UI Surface

TileUIAreaFMAC.hx test:
The red area is my UI surface where UI components can be attached.
Not much now, but this is progress for me:
TileUIArea

I am working on my own UI framework that plugs into my own rendering framework. I don’t want to be a programmer that gets stuck in the “never makes a game because always working on an engine.” But I think I am onto something.
I don’t want to suffer from “not made here syndrome”. But I’ve been unable
to get any Haxe-based UI libraries to work. So I am creating my own.

Also: Making this UI library seems like a decent point of entry to test out
the useability of my TileMapUpdateMGR that I’ve designed for use in games.

I would not advise someone to try to make an engine if they have never worked
with an engine before to make an actual game. You just don’t understand
what needs to be coded.

I made that mistake before and coded an abomination.
And then I worked with the Flixel engine and got a whole lot smarter.

…. I didn’t realize I had this much to say on what I am doing.
Maybe this is why I’ve been feeling stressed lately.

This may not look like much. But it is the beginning of implementing my
decoupled tile-based framework that will use my FMAC pattern.

//What is FMAC pattern?
///////////////////////////////////////////////////////////////////////////////////////////////////////////////////////
FMAC == a modified MVC patter. (Model View Controller)

FMAC = “Flyweight Model Ask Controller”
The controller in this case is an API interface.
Not an actually GUI of any sort.

“ASK” replaces “VIEW”
Because a managing class asks the FMAC object for a chunk of graphics
that is can put together to use for rendering.
///////////////////////////////////////////////////////////////////////////////////////////////////////////////////////

//Why make this?
/////////////////////////////////////////////////////////////////////////////////////////////////////////////////
1: A decoupling experiment:
Technology changes, and I am experimenting with decoupling systems
in ways that will give the code maximum refactor ability when it one dayneeds to be written in another language.

I found that I am keen to:
1. Wiring up systems using bound functions.
(Aka: Functions As Variables / function pointers.)

2. Using tile map structures.

I read an article that mentioned many companies suffer from
having to develop in a certain language because all of their prior systems
were written in that language. One way to fix that is to have a whole bunch
of running .exe modules on your server that communicate with each other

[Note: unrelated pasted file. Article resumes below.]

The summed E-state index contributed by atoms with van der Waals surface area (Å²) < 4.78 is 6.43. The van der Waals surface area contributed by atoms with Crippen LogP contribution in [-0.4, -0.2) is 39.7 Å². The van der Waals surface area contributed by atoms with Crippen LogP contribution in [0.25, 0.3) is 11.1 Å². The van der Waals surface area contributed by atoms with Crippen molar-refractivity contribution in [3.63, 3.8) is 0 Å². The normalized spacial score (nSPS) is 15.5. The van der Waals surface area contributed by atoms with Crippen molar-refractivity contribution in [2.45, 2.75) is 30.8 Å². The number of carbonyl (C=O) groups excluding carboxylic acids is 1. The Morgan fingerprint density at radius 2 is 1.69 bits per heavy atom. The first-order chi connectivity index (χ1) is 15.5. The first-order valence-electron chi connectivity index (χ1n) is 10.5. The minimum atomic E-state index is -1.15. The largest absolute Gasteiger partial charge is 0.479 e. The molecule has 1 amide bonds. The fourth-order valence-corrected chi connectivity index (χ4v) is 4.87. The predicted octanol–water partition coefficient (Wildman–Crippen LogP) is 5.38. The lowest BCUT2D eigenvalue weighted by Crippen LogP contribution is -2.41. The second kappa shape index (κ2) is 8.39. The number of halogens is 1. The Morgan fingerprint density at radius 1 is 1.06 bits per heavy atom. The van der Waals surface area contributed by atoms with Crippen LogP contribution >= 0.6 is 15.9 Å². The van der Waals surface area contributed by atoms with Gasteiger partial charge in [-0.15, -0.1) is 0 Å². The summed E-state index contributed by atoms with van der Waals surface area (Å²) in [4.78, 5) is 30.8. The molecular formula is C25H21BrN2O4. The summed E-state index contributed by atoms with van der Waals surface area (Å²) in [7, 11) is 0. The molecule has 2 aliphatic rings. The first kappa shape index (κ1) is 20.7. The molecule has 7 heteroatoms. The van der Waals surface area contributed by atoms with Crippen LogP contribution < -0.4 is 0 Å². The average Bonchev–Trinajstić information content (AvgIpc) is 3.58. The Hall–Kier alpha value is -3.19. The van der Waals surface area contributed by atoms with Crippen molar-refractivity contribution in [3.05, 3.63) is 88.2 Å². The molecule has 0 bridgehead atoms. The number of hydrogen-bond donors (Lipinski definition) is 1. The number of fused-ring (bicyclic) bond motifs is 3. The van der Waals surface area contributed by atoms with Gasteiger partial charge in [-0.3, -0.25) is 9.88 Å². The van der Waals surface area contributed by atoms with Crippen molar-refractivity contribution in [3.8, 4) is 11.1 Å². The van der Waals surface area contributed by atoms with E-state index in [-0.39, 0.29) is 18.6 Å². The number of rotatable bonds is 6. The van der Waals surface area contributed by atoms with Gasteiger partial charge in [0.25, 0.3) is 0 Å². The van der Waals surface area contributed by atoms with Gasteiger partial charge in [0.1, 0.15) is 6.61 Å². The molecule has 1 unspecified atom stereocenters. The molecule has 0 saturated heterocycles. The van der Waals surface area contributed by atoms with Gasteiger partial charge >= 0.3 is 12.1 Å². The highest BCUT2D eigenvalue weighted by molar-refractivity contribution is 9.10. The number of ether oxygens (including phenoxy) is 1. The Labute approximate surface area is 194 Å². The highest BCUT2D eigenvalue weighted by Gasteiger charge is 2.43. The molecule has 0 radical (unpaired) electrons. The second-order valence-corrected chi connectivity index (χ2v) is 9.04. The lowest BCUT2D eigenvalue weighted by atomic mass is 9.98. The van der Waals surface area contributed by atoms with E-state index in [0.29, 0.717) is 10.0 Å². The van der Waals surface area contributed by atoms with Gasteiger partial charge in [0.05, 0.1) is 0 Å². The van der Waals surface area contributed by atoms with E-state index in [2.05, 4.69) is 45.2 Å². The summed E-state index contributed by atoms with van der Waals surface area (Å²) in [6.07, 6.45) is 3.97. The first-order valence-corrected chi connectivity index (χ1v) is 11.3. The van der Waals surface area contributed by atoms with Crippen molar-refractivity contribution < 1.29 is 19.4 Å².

using HTTP protocol.

I like this idea of standardizing information.
So my bound functions simply have a certain function signature and they
can plug in wherever they are needed. Which is an abstraction of that
kind of protocol thinking.

2: A 2ndary problem solved… HaxeUI.
I haven’t been able to get any HaxeUI to work.
And I’d like to avoid “not made here syndrome” but looks like I am going
to use the framework I am creating to make UI code as well.

With all of my code existing on the same decoupled framework…
Things should run somewhat smoothly.
////////////////////////////////////////////////////////////////////////////////////////////////////////////////////////

//Why decoupled code?
////////////////////////////////////////////////////////////////////////////////////////////////////////////////////////
1. Attempting to maximize refactor ability to other languages by
minimizing dependencies.

The rendering’s only dependency is the “copyPixels” command.
Input dependencies are more complex, so there is one language
specific input module that plugs into the more generic input modules of
my code.

Rather than wire up event listeners to all of my systems,
every system that can take user input has functions like

readTileClick(tileX,TileY);
A decoupled function that relies on my more coupled event listener manager
code to call.

A more standeard way to do events would be for the class to have an
onClick(evt:Event); function.

The way I am doing things is a bit odd. And seems a bit convoluted.
But I think I am onto something.
////////////////////////////////////////////////////////////////////////////////////////////////////////////////////////

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